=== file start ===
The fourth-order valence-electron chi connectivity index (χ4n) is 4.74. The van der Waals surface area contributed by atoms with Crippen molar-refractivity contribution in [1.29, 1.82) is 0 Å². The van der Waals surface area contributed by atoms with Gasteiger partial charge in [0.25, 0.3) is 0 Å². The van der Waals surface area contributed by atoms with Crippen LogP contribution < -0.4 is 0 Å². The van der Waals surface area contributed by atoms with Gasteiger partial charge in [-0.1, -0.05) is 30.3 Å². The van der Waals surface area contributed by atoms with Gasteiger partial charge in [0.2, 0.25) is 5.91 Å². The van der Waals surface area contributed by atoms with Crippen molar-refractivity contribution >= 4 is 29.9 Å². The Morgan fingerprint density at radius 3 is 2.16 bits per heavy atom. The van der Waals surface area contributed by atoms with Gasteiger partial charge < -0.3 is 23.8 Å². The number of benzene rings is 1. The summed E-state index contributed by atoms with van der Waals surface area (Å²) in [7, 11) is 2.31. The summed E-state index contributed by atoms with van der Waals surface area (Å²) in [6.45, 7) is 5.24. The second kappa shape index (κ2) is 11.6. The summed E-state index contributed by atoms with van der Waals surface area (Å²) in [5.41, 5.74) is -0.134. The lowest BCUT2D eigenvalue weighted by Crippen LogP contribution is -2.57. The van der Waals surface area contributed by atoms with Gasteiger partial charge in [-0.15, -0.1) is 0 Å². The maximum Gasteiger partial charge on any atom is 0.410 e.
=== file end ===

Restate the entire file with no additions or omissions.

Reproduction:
The fourth-order valence-electron chi connectivity index (χ4n) is 4.74. The van der Waals surface area contributed by atoms with Crippen molar-refractivity contribution in [1.29, 1.82) is 0 Å². The van der Waals surface area contributed by atoms with Gasteiger partial charge in [0.25, 0.3) is 0 Å². The van der Waals surface area contributed by atoms with Crippen LogP contribution < -0.4 is 0 Å². The van der Waals surface area contributed by atoms with Gasteiger partial charge in [-0.1, -0.05) is 30.3 Å². The van der Waals surface area contributed by atoms with Gasteiger partial charge in [0.2, 0.25) is 5.91 Å². The van der Waals surface area contributed by atoms with Crippen molar-refractivity contribution >= 4 is 29.9 Å². The Morgan fingerprint density at radius 3 is 2.16 bits per heavy atom. The van der Waals surface area contributed by atoms with Gasteiger partial charge < -0.3 is 23.8 Å². The number of benzene rings is 1. The summed E-state index contributed by atoms with van der Waals surface area (Å²) in [7, 11) is 2.31. The summed E-state index contributed by atoms with van der Waals surface area (Å²) in [6.45, 7) is 5.24. The second kappa shape index (κ2) is 11.6. The summed E-state index contributed by atoms with van der Waals surface area (Å²) in [5.41, 5.74) is -0.134. The lowest BCUT2D eigenvalue weighted by Crippen LogP contribution is -2.57. The van der Waals surface area contributed by atoms with Gasteiger partial charge in [-0.15, -0.1) is 0 Å². The maximum Gasteiger partial charge on any atom is 0.410 e.